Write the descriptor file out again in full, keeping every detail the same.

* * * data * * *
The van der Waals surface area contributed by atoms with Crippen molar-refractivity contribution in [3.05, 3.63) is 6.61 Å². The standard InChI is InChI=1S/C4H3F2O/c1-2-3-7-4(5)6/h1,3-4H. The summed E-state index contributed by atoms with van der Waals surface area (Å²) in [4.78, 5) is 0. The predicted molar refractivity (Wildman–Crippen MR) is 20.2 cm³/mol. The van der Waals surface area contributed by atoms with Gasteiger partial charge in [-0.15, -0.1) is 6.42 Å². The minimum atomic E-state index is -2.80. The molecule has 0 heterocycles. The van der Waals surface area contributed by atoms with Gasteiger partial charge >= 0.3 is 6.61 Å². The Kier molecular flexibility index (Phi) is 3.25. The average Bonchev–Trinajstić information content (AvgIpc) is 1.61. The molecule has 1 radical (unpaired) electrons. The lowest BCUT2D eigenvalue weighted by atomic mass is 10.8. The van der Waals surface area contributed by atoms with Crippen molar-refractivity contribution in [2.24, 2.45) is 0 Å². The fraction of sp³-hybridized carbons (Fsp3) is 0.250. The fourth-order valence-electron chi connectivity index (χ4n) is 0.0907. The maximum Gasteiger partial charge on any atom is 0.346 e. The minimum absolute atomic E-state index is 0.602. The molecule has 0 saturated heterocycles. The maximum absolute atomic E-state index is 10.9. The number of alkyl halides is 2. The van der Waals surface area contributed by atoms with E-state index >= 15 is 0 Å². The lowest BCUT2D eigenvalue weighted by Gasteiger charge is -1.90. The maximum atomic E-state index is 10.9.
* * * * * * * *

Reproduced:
The van der Waals surface area contributed by atoms with Crippen molar-refractivity contribution in [3.05, 3.63) is 6.61 Å². The standard InChI is InChI=1S/C4H3F2O/c1-2-3-7-4(5)6/h1,3-4H. The summed E-state index contributed by atoms with van der Waals surface area (Å²) in [4.78, 5) is 0. The predicted molar refractivity (Wildman–Crippen MR) is 20.2 cm³/mol. The van der Waals surface area contributed by atoms with Gasteiger partial charge in [-0.15, -0.1) is 6.42 Å². The minimum atomic E-state index is -2.80. The molecule has 0 heterocycles. The van der Waals surface area contributed by atoms with Gasteiger partial charge >= 0.3 is 6.61 Å². The Kier molecular flexibility index (Phi) is 3.25. The average Bonchev–Trinajstić information content (AvgIpc) is 1.61. The molecule has 1 radical (unpaired) electrons. The lowest BCUT2D eigenvalue weighted by atomic mass is 10.8. The van der Waals surface area contributed by atoms with Crippen molar-refractivity contribution in [2.24, 2.45) is 0 Å². The fraction of sp³-hybridized carbons (Fsp3) is 0.250. The fourth-order valence-electron chi connectivity index (χ4n) is 0.0907. The maximum Gasteiger partial charge on any atom is 0.346 e. The minimum absolute atomic E-state index is 0.602. The molecule has 0 saturated heterocycles. The maximum absolute atomic E-state index is 10.9. The number of alkyl halides is 2. The van der Waals surface area contributed by atoms with E-state index >= 15 is 0 Å². The lowest BCUT2D eigenvalue weighted by Gasteiger charge is -1.90. The maximum atomic E-state index is 10.9.